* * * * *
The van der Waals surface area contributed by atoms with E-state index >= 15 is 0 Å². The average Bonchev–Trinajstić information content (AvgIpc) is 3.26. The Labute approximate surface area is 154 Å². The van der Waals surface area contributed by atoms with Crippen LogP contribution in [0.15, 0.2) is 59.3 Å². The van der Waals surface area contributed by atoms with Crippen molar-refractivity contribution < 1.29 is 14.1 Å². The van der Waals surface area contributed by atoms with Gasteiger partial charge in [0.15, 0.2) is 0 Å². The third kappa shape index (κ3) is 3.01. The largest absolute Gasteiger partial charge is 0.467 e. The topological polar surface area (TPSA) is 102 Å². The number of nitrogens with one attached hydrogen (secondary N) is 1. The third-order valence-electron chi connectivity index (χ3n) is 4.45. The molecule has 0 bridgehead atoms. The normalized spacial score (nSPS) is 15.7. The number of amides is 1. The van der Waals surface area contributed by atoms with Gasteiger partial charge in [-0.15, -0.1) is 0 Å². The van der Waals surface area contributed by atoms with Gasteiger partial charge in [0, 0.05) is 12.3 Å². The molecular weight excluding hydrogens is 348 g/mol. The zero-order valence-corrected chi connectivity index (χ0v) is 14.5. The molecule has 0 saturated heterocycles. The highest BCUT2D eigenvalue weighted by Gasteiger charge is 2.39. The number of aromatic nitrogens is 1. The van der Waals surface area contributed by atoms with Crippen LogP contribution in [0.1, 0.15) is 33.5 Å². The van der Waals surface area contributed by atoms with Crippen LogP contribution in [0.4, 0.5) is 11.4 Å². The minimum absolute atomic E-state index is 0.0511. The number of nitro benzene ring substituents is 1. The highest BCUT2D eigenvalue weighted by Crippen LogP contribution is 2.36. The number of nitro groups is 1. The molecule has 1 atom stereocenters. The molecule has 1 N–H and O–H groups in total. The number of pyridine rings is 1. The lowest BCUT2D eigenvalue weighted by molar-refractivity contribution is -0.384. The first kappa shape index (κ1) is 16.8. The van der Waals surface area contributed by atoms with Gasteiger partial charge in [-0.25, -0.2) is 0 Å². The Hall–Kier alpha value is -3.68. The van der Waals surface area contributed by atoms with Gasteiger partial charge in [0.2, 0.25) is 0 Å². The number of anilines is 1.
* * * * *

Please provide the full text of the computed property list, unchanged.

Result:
The van der Waals surface area contributed by atoms with E-state index >= 15 is 0 Å². The average Bonchev–Trinajstić information content (AvgIpc) is 3.26. The Labute approximate surface area is 154 Å². The van der Waals surface area contributed by atoms with Crippen LogP contribution in [0.15, 0.2) is 59.3 Å². The van der Waals surface area contributed by atoms with Crippen molar-refractivity contribution < 1.29 is 14.1 Å². The van der Waals surface area contributed by atoms with Gasteiger partial charge in [0.15, 0.2) is 0 Å². The third kappa shape index (κ3) is 3.01. The largest absolute Gasteiger partial charge is 0.467 e. The topological polar surface area (TPSA) is 102 Å². The number of nitrogens with one attached hydrogen (secondary N) is 1. The third-order valence-electron chi connectivity index (χ3n) is 4.45. The molecule has 0 bridgehead atoms. The normalized spacial score (nSPS) is 15.7. The number of amides is 1. The van der Waals surface area contributed by atoms with Gasteiger partial charge in [-0.15, -0.1) is 0 Å². The van der Waals surface area contributed by atoms with Gasteiger partial charge in [0, 0.05) is 12.3 Å². The molecular weight excluding hydrogens is 348 g/mol. The zero-order valence-corrected chi connectivity index (χ0v) is 14.5. The molecule has 0 saturated heterocycles. The highest BCUT2D eigenvalue weighted by Gasteiger charge is 2.39. The number of aromatic nitrogens is 1. The van der Waals surface area contributed by atoms with Crippen LogP contribution in [0.1, 0.15) is 33.5 Å². The van der Waals surface area contributed by atoms with Crippen LogP contribution in [0.4, 0.5) is 11.4 Å². The minimum absolute atomic E-state index is 0.0511. The number of nitro benzene ring substituents is 1. The highest BCUT2D eigenvalue weighted by Crippen LogP contribution is 2.36. The number of nitro groups is 1. The molecule has 1 atom stereocenters. The molecule has 1 N–H and O–H groups in total. The number of pyridine rings is 1. The lowest BCUT2D eigenvalue weighted by molar-refractivity contribution is -0.384. The first kappa shape index (κ1) is 16.8. The van der Waals surface area contributed by atoms with Gasteiger partial charge in [-0.25, -0.2) is 0 Å². The Hall–Kier alpha value is -3.68. The van der Waals surface area contributed by atoms with Gasteiger partial charge in [0.2, 0.25) is 0 Å². The number of anilines is 1.